Rugged and moody Tofino


From Victoria, Andy and I hired a rental car and drove the four and a bit hours upwards towards Tofino. There were road closures for a hill clearing, but we were lucky to time our arrival with the opening of the road so we got to drive straight on through. Tofino’s surrounds were a bit more spread out than I had anticipated; I was glad we had a car. 

Tofino is the surf capital of Canada. I was really looking forward to seeing these prized waves, as well as dipping my toes into some sand. While we were visiting, the weather in Tofino could only be described as moody, which is something I think the residents of Tofino are quite accustomed to. It rained off and on, the sky was heavy and it wasn’t until the day we were leaving that we saw some actual sun. Typical! It felt appropriate though, and the moodiness certainly added to the town’s charm.

We stayed in a really cute (and spacious) Air BnB, just a few blocks from the Wolf in the Fog and walking distance to most of the town. It was handy being so central, especially because I think it would be easy to stay somewhere in Tofino which felt much more disconnected. 

The town of Tofino is only small. It has a permanent population of 2000 people and grows significantly in the summer months. There is a cute little farmers market and a whole bunch of artisan shops selling beachy arts and crafts and other luxury goods. There is only one road in and out. The locals are proud of where they are from and I’m sure they all own good rain jackets!

One of our mornings in Tofino was spent bear watching. We rose early (6.30 am) in order to catch the low tide, which is when the bears come down to the shore looking for crabs, fish and other protein sources. We cruised through the Clayoquot Sound with our driver and two others, spotting eagles, seals, sea lions and herons. Our eyes were constantly scanning the horizon, looking for wolves and bears. 

Our first sighting of a bear was of a juvenile bear (he was no longer with his mother, but still had a bit of growing to do) clambering along the shore, overturning large rocks as though they were mere pebbles. He was not bothered by us; bears in the area don’t perceive boats to be a threat because all they ever do is stop, watch and then move on. We managed to get really close, especially for when he sat down under a fallen tree and started tucking into a feast of barnacles. You could hear him crunching so loud and clearly – it was a very cool experience! 

Moving on, we coasted around some of the bays checking out the scenery and all the while keeping an eye out for bears. Our surroundings were pure magic: it was so quiet, the water was so glassy and the land with all of its bays was incredibly majestic. It didn’t take long before we spotted another bear, another juvenile, padding (and slipping) his way along the shore line on as he foraged for protein. We learnt that seafood is the bears’ predominant protein source; for the rest of the day they just nibble mostly on berries.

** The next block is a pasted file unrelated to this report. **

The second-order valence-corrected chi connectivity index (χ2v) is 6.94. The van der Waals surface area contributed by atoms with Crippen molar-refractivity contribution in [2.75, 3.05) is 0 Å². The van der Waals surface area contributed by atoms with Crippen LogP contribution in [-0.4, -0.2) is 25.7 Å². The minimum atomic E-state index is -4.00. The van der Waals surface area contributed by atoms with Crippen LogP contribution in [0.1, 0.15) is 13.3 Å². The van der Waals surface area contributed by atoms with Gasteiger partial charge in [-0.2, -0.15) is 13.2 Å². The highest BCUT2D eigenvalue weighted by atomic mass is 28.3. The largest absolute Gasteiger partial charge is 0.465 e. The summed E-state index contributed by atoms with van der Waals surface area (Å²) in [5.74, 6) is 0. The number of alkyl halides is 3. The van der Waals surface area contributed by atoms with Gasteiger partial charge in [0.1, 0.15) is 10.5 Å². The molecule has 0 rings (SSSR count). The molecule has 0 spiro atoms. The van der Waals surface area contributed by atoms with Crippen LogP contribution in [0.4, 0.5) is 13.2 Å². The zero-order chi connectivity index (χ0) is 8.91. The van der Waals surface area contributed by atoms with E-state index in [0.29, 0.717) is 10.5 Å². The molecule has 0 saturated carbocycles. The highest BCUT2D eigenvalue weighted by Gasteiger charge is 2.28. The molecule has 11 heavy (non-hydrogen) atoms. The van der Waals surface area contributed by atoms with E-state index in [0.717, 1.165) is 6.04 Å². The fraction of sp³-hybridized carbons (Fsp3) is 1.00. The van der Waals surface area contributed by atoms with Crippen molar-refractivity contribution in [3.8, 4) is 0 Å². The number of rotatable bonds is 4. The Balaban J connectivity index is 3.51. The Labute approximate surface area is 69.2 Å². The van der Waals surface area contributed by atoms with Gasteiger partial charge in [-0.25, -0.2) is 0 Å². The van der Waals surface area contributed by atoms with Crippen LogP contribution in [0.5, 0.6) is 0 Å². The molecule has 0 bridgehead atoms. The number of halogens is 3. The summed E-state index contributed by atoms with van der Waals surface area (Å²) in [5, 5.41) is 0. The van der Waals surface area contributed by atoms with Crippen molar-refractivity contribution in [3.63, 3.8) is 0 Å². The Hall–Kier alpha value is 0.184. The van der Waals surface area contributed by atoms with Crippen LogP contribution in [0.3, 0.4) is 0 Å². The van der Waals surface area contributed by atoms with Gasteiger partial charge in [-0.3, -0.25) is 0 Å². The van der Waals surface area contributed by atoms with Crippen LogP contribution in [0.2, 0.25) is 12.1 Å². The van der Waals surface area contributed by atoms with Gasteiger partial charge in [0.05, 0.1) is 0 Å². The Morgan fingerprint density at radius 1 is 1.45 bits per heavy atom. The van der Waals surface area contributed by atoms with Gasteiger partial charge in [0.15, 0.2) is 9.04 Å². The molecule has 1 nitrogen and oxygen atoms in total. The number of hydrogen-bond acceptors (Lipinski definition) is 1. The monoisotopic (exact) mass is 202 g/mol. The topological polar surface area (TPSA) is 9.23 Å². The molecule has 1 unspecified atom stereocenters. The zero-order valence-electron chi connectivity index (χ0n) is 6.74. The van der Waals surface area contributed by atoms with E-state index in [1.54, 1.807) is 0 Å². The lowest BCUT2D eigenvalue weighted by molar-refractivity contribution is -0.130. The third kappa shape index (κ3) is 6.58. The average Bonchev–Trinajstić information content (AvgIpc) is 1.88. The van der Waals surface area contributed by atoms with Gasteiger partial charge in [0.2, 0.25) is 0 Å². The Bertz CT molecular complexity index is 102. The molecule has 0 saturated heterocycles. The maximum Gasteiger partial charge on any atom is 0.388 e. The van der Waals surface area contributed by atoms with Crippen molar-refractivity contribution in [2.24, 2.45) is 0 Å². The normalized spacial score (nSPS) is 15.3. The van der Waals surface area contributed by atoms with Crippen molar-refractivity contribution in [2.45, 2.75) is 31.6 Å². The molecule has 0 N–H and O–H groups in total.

We really didn’t want the trip to end, but the rain was starting to set in and we were starting to feel the cold. We boated back to shore, feeling more than content with the intimate experience we had just shared with the bears. I couldn’t think of a better way to view such mesmerizing creatures – so close, but in their natural habitat and not a threat to us at all.

Even though the weather wasn’t particularly cooperative, we spent a chunk of time beach hopping around what Tofino has to offer. We had planned to do more of a hike between the beaches, but we got freaked out when we went past a handmade looking sign that read ‘cougar in area’. Our nerves increased as for the whole duration of the first portion of the track, we didn’t pass a single other person! We ended up driving our way around the rest of the beaches. It was pretty chilly, so it surprised me to see just how busy the water was. Surfers, literally hooded and booted up (in wetsuits) dotted the water along beaches that seemingly never ended.

We also headed down to Ucluelet, a beach town at the other end of the peninsula. The Pacific Rim National Park Reserve lies in between and is home to a number of hikes. We didn’t buy a pass due to the weather, as we did not anticipate spending much time hiking (and there were enough hikes closer to Tofino that we could do for free). We did a walk around the lighthouse in Ucluelet in literally the pouring rain, before scoping out the different beaches in the area and heading home to put on some dry clothes! 

I really didn’t want to leave Tofino, especially because the day we left was so sunny. All of the restaurants we visited were quality (read my food post here) and there were so many more that we didn’t make it to. It is a lovely escape from the city and I can’t wait to go again. If we make it in the summer months’, I am determined for us to surf, and if we go in winter, we will snuggle up and indulge in Tofino’s favourite winter activity: storm watching!

Leave a Reply

Your email address will not be published. Required fields are marked *

This site uses Akismet to reduce spam. Learn how your comment data is processed.